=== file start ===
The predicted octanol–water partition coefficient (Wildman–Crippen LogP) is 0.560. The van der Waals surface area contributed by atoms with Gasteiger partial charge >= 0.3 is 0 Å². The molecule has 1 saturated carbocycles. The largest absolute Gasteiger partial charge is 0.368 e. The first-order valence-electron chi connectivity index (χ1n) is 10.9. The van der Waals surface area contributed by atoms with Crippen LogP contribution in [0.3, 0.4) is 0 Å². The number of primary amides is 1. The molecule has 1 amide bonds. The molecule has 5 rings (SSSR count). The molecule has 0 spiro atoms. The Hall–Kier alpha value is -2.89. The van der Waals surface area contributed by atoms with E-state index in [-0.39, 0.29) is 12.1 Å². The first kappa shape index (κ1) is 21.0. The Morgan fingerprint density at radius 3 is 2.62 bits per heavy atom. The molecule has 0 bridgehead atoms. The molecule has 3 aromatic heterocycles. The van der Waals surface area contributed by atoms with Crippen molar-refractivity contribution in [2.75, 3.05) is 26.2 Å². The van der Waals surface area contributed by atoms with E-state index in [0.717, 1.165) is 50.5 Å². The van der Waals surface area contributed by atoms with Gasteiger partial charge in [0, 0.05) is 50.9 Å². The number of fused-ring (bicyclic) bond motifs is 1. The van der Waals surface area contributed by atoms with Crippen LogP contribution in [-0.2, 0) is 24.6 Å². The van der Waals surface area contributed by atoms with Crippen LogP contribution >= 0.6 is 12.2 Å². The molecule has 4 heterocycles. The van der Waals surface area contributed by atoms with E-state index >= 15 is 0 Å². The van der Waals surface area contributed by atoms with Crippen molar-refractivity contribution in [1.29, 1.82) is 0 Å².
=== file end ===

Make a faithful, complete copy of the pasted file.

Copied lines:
The predicted octanol–water partition coefficient (Wildman–Crippen LogP) is 0.560. The van der Waals surface area contributed by atoms with Gasteiger partial charge >= 0.3 is 0 Å². The molecule has 1 saturated carbocycles. The largest absolute Gasteiger partial charge is 0.368 e. The first-order valence-electron chi connectivity index (χ1n) is 10.9. The van der Waals surface area contributed by atoms with Crippen LogP contribution in [0.3, 0.4) is 0 Å². The number of primary amides is 1. The molecule has 1 amide bonds. The molecule has 5 rings (SSSR count). The molecule has 0 spiro atoms. The Hall–Kier alpha value is -2.89. The van der Waals surface area contributed by atoms with E-state index in [-0.39, 0.29) is 12.1 Å². The first kappa shape index (κ1) is 21.0. The Morgan fingerprint density at radius 3 is 2.62 bits per heavy atom. The molecule has 0 bridgehead atoms. The molecule has 3 aromatic heterocycles. The van der Waals surface area contributed by atoms with Crippen molar-refractivity contribution in [2.75, 3.05) is 26.2 Å². The van der Waals surface area contributed by atoms with E-state index in [0.717, 1.165) is 50.5 Å². The van der Waals surface area contributed by atoms with Gasteiger partial charge in [0, 0.05) is 50.9 Å². The number of fused-ring (bicyclic) bond motifs is 1. The van der Waals surface area contributed by atoms with Crippen LogP contribution in [-0.2, 0) is 24.6 Å². The van der Waals surface area contributed by atoms with Crippen LogP contribution >= 0.6 is 12.2 Å². The molecule has 4 heterocycles. The van der Waals surface area contributed by atoms with E-state index >= 15 is 0 Å². The van der Waals surface area contributed by atoms with Crippen molar-refractivity contribution in [1.29, 1.82) is 0 Å².